Rough paper magazines—wood-pulps, to use their facetious moniker—are very numerous, roughly they number more than a hundred, and their reader following goes well into the millions.

From the few hundred thousand of the first years of rough paper magazine appearance, this market has broadened satisfactorily and has now attained proportions that are very worthwhile to reckon with. When you consider that in numbers, approximately one out of every twenty men, women and children in the United States each month read a wood-pulp, you have an idea of what a source of entertainment and enjoyment to the people of the country this type of periodical has become. It is too big a market to be taken lightly from any angle, too filled with possibilities to be looked upon disparagingly. Indeed, it is worthy and deserving of the most thoughtful consideration and serious effort not only to retain its present scope but also to increase its magnitude in possible and logical directions.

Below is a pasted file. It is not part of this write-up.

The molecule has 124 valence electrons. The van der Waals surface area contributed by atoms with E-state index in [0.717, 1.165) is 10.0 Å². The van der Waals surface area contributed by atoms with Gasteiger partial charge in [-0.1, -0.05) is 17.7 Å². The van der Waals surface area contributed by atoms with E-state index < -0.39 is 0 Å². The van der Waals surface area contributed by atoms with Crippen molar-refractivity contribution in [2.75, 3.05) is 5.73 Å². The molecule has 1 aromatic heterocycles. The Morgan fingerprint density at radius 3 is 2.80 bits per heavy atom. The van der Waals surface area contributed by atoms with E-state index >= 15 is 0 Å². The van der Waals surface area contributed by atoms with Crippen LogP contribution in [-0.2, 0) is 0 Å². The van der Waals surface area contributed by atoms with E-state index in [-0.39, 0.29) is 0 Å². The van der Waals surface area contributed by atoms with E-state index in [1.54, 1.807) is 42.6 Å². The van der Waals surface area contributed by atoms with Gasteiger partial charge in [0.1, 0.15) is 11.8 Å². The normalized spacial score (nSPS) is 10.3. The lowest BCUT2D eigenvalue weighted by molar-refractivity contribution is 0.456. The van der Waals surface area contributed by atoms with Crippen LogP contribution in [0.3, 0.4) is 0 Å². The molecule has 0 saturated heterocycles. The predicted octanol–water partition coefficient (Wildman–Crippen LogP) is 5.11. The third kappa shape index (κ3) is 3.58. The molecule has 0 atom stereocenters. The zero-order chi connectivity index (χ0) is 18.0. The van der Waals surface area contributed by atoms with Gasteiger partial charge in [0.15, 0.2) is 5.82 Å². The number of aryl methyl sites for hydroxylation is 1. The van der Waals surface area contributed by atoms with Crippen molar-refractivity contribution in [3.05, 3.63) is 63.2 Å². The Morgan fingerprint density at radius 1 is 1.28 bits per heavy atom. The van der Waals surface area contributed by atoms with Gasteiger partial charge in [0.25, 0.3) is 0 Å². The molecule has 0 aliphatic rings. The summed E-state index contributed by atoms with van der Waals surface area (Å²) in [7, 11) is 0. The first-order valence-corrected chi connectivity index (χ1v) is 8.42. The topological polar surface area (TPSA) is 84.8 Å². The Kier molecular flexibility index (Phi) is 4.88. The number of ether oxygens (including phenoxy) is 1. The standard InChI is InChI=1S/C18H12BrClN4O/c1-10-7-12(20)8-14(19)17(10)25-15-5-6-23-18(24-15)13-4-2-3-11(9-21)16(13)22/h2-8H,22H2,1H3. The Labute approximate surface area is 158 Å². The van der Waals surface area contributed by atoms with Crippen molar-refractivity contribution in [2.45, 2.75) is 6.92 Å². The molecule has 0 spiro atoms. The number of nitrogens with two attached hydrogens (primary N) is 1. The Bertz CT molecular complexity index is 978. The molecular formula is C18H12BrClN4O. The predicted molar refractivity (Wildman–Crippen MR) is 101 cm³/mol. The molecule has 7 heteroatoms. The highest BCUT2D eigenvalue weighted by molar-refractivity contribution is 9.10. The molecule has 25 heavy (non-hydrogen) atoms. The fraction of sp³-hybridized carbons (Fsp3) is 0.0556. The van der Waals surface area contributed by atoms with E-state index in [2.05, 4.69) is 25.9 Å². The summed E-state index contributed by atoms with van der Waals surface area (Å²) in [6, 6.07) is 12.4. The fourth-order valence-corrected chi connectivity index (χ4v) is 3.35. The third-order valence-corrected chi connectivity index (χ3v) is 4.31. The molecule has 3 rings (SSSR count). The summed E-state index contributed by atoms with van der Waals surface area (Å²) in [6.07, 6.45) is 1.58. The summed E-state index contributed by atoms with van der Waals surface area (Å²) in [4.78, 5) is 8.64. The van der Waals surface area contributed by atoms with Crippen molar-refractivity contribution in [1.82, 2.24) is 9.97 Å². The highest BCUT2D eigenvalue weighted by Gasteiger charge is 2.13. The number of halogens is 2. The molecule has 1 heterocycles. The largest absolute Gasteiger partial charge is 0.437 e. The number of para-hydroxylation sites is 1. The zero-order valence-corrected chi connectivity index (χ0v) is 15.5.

Granted a measure of natural gift and normal erudition, it should not be difficult to enter this broad field as a writer. To maintain it in an assured position of monetary success requires a measure of study, adaptability and whatever work may be necessary to attain facility and skill.

At the outset it might be helpful to the new writer to have a broad understanding of the field he is about to exploit.

In the first place, due to economic reasons, rough paper fiction attempts less to guide than it does to gauge and meet public taste.

Unlike the several contributing factors in the smooth paper magazines—format, illustrations, advertising, style, fad and what not—rough paper magazines are dependent for their circulation upon the popularity of their fiction alone. It must be popular, it must be what the majority of certain classes of the people want or they go out of business.